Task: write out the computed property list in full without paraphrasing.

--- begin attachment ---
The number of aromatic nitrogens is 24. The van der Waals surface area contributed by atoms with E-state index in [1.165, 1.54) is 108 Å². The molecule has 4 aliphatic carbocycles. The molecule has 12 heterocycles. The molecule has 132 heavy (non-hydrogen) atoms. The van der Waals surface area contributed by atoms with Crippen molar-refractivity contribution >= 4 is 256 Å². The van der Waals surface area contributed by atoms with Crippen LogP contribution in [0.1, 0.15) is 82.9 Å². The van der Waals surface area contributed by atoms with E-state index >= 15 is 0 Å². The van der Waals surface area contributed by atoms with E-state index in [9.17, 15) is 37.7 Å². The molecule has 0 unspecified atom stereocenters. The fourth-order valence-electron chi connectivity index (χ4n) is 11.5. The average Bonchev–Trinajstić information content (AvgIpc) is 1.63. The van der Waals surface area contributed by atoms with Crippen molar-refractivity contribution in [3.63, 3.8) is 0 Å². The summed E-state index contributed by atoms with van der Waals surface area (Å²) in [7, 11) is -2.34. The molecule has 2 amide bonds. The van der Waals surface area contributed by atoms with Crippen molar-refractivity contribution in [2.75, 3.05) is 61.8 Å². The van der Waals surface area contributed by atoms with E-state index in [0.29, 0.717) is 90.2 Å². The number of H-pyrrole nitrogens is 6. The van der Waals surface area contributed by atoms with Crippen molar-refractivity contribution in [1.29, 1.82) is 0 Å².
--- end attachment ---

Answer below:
The number of aromatic nitrogens is 24. The van der Waals surface area contributed by atoms with E-state index in [1.165, 1.54) is 108 Å². The molecule has 4 aliphatic carbocycles. The molecule has 12 heterocycles. The molecule has 132 heavy (non-hydrogen) atoms. The van der Waals surface area contributed by atoms with Crippen molar-refractivity contribution >= 4 is 256 Å². The van der Waals surface area contributed by atoms with Crippen LogP contribution in [0.1, 0.15) is 82.9 Å². The van der Waals surface area contributed by atoms with E-state index >= 15 is 0 Å². The van der Waals surface area contributed by atoms with E-state index in [9.17, 15) is 37.7 Å². The molecule has 0 unspecified atom stereocenters. The fourth-order valence-electron chi connectivity index (χ4n) is 11.5. The average Bonchev–Trinajstić information content (AvgIpc) is 1.63. The van der Waals surface area contributed by atoms with Crippen molar-refractivity contribution in [3.63, 3.8) is 0 Å². The summed E-state index contributed by atoms with van der Waals surface area (Å²) in [7, 11) is -2.34. The molecule has 2 amide bonds. The van der Waals surface area contributed by atoms with Crippen molar-refractivity contribution in [2.75, 3.05) is 61.8 Å². The van der Waals surface area contributed by atoms with E-state index in [0.29, 0.717) is 90.2 Å². The number of H-pyrrole nitrogens is 6. The van der Waals surface area contributed by atoms with Crippen molar-refractivity contribution in [1.29, 1.82) is 0 Å².